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Outsourcer rates Cisco's enhanced IP Contact Center

Cisco's latest enhancements to its Internet Protocol Contact Center (IPCC) software are paying dividends for customer support outsourcer vCustomer.

Automatic call distributor (ACD) call center systems can be expensive and inconvenient in a multi-location call center environment. Cisco has announced the latest enhancements to its Internet Protocol Contact Center (IPCC) software, which the company is touting as an alternative to ACD systems.

One of the enhancements to IPCC is the increased ability to integrate with other applications from the Cisco Intelligent Contact Management (ICM) 4.6 software. ICM can now plug into any kind of database, using Java, COM, C and C++, said Sam Kotha, senior manager of product marketing at Cisco's Customer Contact Business Unit.

"In traditional call centers, the call center has a specific location," he said. IPCC allows companies to implement the software at one site and use it across several locations.

vCustomer, which offers outsourced customer support, uses IPCC to connect its two 500-seat call centers in India with its Renton, Wash. center. The Seattle-based outsourcer implemented the software six months ago.

VCustomer's cost savings are about four times higher with IPCC than with traditional voice methods, according to Jeff Wasierski, vCustomer's director of telecommunications.

The company incurred the costs of putting in a data network. This included routers, switches and the cost of IPCC and licensing. The cost of IPCC is comparable to ACD systems, but the main component of IPCC only had to be purchased for one location, unlike an ACD system, Wasierski said.

Another aspect of the new IPCC is the ability to use private branch exchange (PBX) equipment in regional offices, Kotha said.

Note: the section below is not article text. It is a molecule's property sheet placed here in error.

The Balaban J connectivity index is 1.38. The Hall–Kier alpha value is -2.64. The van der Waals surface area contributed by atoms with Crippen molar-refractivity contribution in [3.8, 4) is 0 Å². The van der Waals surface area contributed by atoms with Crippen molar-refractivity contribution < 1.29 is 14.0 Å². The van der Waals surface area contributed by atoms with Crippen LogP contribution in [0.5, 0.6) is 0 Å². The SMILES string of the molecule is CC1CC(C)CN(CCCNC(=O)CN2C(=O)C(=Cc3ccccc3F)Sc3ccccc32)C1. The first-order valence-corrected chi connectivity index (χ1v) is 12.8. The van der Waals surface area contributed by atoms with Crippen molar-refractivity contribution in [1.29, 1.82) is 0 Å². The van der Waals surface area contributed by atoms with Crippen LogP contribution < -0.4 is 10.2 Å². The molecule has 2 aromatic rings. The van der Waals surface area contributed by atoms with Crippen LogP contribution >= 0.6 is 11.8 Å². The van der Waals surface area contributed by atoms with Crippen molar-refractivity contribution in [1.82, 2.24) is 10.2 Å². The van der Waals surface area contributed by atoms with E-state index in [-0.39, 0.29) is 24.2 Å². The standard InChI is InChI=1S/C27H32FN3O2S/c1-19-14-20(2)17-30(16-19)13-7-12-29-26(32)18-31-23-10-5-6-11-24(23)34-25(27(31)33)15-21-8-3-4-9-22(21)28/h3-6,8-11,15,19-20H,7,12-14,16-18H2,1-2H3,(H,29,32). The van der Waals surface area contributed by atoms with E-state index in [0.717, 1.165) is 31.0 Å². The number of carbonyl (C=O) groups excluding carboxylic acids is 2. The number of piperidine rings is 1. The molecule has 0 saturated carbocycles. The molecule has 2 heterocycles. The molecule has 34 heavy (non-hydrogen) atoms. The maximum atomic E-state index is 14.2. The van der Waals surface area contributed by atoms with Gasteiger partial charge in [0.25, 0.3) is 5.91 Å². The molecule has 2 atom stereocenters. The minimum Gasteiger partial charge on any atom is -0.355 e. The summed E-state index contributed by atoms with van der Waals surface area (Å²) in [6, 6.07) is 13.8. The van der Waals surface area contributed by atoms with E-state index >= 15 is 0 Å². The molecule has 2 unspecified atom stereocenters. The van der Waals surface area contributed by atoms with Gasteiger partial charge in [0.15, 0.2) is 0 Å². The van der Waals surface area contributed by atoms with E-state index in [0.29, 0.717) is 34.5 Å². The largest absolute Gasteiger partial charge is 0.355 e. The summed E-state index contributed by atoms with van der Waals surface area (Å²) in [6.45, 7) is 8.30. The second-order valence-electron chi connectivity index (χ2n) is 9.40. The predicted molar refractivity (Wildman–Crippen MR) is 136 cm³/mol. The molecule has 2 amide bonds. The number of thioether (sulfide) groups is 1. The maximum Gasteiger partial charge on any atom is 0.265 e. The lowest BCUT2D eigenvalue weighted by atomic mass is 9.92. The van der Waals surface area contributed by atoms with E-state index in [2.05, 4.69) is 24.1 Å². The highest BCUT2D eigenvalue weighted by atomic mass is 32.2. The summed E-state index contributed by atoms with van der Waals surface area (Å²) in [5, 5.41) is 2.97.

ACD phones usually cost $1,000 apiece, Wasierski said. With Cisco's call manager, vCustomer can use cheaper PBX phones but receive all the functionality of ACD through IPCC. Additionally, line costs are cheaper due to IP compression, upwards of four to one, he said.

As a future enhancement, Wasierski would like to see Cisco IP phones with an HTML-enabled liquid crystal display (LCD), to use a Web browser interface. This would allow the call center to use a screen on the IP phone and CTI-enable the screen. Agents would then be able to use the phone in addition to a desktop setup, he said.

A typical rapid deployment for a small to midsize call center is less than one week, Kotha said.

Because it is a much larger operation, vCustomer's implementation took 45 days and needed to work out some bugs, according to Wasierski. Most of the bugs were related to configuration, such as integrating the call center with IP phones.

"It surprised me how easy it was to use Voice over Internet Protocol (VoIP) technology," Wasierski said. Overall, the integration and the user interface were easy to use, and the VoIP phones and the IPCC environment were user friendly, he said.

IPCC costs $50,000 and includes computer telephony integration (CTI) capabilities and 25 agent licenses. Each additional license is $1,100.


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